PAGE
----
But Jan Ernst Matzeliger (1852–1889), was determined to automate this task. And with persistence, he was successful. He revolutionized the industry of shoemaking with his lasting machine. It cut the cost of manufacturing shoes in half, thereby making shoes more affordable.
The craft of shoemaking was at one time difficult and manual work. But with the advent of the Industrial Revolution, cobblers and cordwainers cut, sewed, and tacked shoes with machines.
The inner and outer soles were attached with machines and other devices were used to sew uppers to lowers. The final part of the process though remained manual: the lasting.
A cordwainer is a shoemaker who makes new shoes from new leather. Lasting is the part of the process that sets the final shape of a shoe and holds it in place so that the outsole can be permanently attached.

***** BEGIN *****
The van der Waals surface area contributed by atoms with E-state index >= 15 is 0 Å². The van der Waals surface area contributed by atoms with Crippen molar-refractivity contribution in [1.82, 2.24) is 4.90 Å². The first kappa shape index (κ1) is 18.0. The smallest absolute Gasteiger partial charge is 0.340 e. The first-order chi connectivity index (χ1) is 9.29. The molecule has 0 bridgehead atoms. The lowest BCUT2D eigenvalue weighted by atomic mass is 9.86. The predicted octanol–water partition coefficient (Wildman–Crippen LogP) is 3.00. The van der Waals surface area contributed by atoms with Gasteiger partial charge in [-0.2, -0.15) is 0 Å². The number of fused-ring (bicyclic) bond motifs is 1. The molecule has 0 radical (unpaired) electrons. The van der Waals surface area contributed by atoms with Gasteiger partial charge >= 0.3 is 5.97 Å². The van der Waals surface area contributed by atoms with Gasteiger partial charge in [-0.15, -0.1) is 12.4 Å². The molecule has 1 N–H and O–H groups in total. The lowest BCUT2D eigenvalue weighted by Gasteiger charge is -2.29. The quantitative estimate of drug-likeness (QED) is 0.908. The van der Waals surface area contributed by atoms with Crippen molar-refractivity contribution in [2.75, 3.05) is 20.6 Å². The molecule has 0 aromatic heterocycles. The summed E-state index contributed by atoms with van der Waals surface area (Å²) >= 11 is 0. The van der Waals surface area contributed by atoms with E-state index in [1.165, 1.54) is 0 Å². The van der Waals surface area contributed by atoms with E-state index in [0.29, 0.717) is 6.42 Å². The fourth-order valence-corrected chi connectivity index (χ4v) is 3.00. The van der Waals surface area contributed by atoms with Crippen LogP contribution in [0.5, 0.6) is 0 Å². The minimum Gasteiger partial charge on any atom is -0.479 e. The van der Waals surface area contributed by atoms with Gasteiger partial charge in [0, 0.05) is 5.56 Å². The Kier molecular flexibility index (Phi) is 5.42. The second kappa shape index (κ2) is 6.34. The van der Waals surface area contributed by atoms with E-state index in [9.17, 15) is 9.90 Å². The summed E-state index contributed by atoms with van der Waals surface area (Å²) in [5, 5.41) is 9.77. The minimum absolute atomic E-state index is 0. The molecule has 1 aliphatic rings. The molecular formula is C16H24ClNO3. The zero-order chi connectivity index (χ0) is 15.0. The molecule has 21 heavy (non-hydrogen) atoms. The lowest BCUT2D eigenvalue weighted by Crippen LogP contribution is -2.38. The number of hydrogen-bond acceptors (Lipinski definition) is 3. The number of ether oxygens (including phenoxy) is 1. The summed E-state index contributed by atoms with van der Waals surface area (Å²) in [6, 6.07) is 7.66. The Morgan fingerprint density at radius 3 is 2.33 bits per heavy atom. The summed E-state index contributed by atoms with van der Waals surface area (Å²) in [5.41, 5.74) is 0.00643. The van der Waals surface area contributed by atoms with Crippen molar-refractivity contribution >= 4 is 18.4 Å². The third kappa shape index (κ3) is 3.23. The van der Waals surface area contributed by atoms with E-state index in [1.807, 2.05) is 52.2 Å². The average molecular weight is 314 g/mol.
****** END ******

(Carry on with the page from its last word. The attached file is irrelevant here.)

Little is known about Matzeliger’s early life. He was born on the northern coast of South America in Paramaribo, Dutch Guiana (now the Republic of Suriname). By age 10, he was apprenticed in the machine shops. He had an interest in machinery and mechanics, and at the same time, desired to see the world.
At 19, Matzeliger went to sea on an East Indian merchant ship. When reaching America, he decided to stay in Philadelphia. There he worked odd jobs, one being a shoemaker’s apprentice.
Being a Black man limited his professional options; he struggled to make a decent living. By 1876, he would relocate to Boston. After a brief stay, he settled in Lynn, Massachusetts, where shoemaking was an established industry.
Matzeliger was soon hired at Harney Brothers’ shoe factory, where he operated a McKay sole-sewing machine and ran a heel-burnisher and a buttonhole machine.